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SHAME

HOW AMERICA’S PAST SINS HAVE POLARIZED OUR COUNTRY

Liberals will challenge Steele’s conclusions, but the sincerity of his convictions seems beyond question.

A conservative analysis of political polarization and race relations in America, more thoughtful and less vitriolic than most volleys from either side.

As the son of a mixed-race marriage, Hoover Institution senior fellow Steele (A Bound Man: Why We Are Excited About Obama and Why He Can't Win, 2007, etc.), who won the National Book Critics Circle Award for The Content of Our Character (1991), built his moral foundation on the civil rights activism and idealism of his parents. In college, he considered himself “on the borderline between liberalism and radicalism.” But as he remained true to what he considered the country’s ideals and never succumbed to the anti-American hatred of an evil empire, he found that his notions of freedom and fairness fit better within the conservative camp, which rejected affirmative action and other signs of “paternalism…far more maddening and smothering than anything I had known in full-out segregation.” Steele claims that the country must overcome the sins, shames and apologies of the past if it is to move forward, black Americans in particular. Personal experience humanizes his political progression, from his quitting the high school swimming team after a racial exclusion to his trips to Algiers, where he encountered Black Panthers he considered “thugs” and to an Africa that had reaped the charitable benefits of “American exceptionalism.” The author maintains that the liberal mainstream has been willing to compromise core values for the sake of “the Good” and for the poetic truths that he believes are illusions of innocence in comparison with the literal truth favored by conservatives. “[T]his is a ‘war’ between two foes—today’s political Right and Left—that are almost as fundamentally antithetical and irreconcilable as the Soviet Union and the United States once were,” he writes in a bit of overreach that doesn’t characterize the tone of most of the book.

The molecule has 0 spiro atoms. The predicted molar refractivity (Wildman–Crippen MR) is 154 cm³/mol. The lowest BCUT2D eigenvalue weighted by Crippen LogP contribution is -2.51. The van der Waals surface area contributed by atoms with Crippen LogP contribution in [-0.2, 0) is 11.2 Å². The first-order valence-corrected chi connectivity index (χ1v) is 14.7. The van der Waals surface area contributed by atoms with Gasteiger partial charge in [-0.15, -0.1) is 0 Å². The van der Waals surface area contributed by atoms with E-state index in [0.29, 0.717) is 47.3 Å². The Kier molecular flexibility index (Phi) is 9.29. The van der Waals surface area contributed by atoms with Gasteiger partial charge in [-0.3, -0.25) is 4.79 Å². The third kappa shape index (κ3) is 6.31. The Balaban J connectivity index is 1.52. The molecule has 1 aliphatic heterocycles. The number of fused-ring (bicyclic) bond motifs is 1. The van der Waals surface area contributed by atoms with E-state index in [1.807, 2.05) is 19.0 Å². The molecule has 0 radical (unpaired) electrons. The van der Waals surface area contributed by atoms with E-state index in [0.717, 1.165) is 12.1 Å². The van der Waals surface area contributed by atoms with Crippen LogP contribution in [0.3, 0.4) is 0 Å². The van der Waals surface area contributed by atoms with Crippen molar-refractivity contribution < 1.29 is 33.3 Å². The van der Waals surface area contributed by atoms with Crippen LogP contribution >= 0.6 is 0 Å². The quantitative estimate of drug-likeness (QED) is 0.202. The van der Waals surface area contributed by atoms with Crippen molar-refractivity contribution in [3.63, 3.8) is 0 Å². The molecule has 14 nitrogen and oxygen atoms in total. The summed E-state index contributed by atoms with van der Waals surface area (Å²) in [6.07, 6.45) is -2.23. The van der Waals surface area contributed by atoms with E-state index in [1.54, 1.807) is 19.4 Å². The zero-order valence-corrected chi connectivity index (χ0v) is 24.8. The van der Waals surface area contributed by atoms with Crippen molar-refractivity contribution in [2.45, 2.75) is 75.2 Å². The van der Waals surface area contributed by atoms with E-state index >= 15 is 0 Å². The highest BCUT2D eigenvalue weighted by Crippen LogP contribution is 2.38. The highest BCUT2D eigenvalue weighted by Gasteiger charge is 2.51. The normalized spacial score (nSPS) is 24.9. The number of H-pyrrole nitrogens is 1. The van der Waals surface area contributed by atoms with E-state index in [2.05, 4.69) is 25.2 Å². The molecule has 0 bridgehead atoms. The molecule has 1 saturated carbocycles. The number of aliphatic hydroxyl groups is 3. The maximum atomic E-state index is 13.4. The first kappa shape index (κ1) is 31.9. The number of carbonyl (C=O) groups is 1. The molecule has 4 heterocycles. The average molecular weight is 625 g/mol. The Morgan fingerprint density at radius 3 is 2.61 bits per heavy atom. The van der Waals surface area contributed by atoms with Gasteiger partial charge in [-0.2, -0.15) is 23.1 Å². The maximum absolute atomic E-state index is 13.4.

Liberals will challenge Steele’s conclusions, but the sincerity of his convictions seems beyond question.

Pub Date: March 2, 2015

ISBN: 978-0-465-06697-1

Page Count: 224

Publisher: Basic Books

Review Posted Online: Dec. 6, 2014

Kirkus Reviews Issue: Dec. 15, 2014

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WHEN BREATH BECOMES AIR

A moving meditation on mortality by a gifted writer whose dual perspectives of physician and patient provide a singular...

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A neurosurgeon with a passion for literature tragically finds his perfect subject after his diagnosis of terminal lung cancer.